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By Scott "The Monster" Munroe

In recent years there has been a surge towards a scientific approach to mastering powerlifting. I do not condemn those who have chosen to explore this theory, as there is evidence to show it can work for some lifters. However I have chosen to adopt a much simpler ethos. My views stem from the community of lifters whom I gravitated towards as a rookie, a no bullshit approach to training and nutrition has been the foundation I needed to achieve ongoing personal bests on the platform. Although the methods are simple, the physical and mental deterioration are still as prominent. By no means does stripping back your training make the efforts you put in any less impressive; no one can argue with the numbers on the platform.


I start by splitting my training over four days.
- bench and triceps
- back
- shoulders and bench assistance ( floor press, rack press or band benching )
- legs


On my bench day I stick to competition style, I don't include any other variation as I don't feel its necessary. I believe too many people amend their programs to suit, this includes missing and adding reps. With my assistance work I try to replicate the movement of the main lifts as frequency as possible. It is easy to get side tracked with lots of different exercises, but remember you're training for a purpose: strength. If you're sole aim is to add lbs to your total there is no need to overcomplicate your training and waste time on non efficient exercises. In regards to my secondary bench day I alternate between three main bench assistance exercises.

Week 1 - floor press, I find this helps me work on my lockout.
Week 2 - pin press, this will enhance your power and speed up off your chest.
Week 3 - band benching, the unstable load from the band tension will aid  your core stability and lockout.



My nutrition takes after my training, EASY!! I don't count calories, macros or anything of that nature. When I am hungry I put food in, listening to my body and its wants has so far worked wonders.

I, like many others see food as 3 things: carbs, proteins and fats. The meals I consume are usually pretty average even for my 140kg stature, consisting of a food from each of the groups. Never will I replace a meal with a supplement, not only do I think it is a huge waste of money but to remove real food for a man made substitute is ridiculous, occasionally I will have a protein shake with full fat milk after training to tide me over as the journey home can take up to a hour but that will be the only time you see me with it.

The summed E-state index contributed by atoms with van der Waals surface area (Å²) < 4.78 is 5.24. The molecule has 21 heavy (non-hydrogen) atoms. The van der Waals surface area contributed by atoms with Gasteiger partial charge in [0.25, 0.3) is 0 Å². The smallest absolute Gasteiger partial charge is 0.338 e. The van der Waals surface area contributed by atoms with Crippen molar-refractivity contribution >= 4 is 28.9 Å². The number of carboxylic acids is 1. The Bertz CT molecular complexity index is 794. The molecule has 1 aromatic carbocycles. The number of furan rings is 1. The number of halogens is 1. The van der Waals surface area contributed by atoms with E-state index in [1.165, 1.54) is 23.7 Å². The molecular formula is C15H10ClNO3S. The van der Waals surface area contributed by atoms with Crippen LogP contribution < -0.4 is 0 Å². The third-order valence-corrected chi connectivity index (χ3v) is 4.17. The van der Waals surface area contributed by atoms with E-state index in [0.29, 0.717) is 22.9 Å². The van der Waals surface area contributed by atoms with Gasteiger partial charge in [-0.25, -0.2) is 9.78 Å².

Once again you need to remember that you are eating for a purpose so no need in my opinion to count, measure or weigh anything, you need to just fuel the machine for the job ahead of it. This means that if I want to have a sweet treat I don't wait for a certain day, I just indulge.

As you can see from the brief description of what I do that its not overly complicated it really is just lifting weights for reps & sets and eating when my body wants feeding.

Powerlifting to me was a savior in my time of self-destruction so I think it is very important to approach things with great humbleness as well as simplicity. It’s very easy to turn into one of the people in the sport who others see as an egotistical arsehole, you should be doing this for nothing more than self gratification and self worth, if you are looking for fame, fortune and exposure then you'll be on the right path to alienate yourself from the pack and will also be in for a shock when you check your bank balance after your prep is over.

Something I would like to touch on quickly in this issue leading onto a further article in an upcoming issue of the magazine is steroids. Many hide the fact they use P.E.D's (performing enhancing drugs) but I am happy to admit and speak freely of it as I believe this secrecy is one of the main reasons behind the stigma and uneducated views attached to taking them. They are not a quick fix and shouldn't be taken lightly when considering whether or not you should be using them, they DO come with side effects as do any drug and it is hard to get an unbiased opinion as steroid users will usually glorify them while mainstream media along with natural athletes will try to demonise them.

So if there are any questions or queries on the subject of steroids that you would like answering please send them to the magazine on with the subject Monster Munroe and I will do my best to answer truthfully with my personal experiences in the next issue.

Scott 'Monster' Munroe

British Strength Magazine does not condone or endorse the use of non-prescribed medications to enhance sporting performance. Any person attempting to enhance their performance is advised to seek professional medical advice before doing so. British Strength Magazine cannot be held responsible for the opinions of this publication’s contributors.

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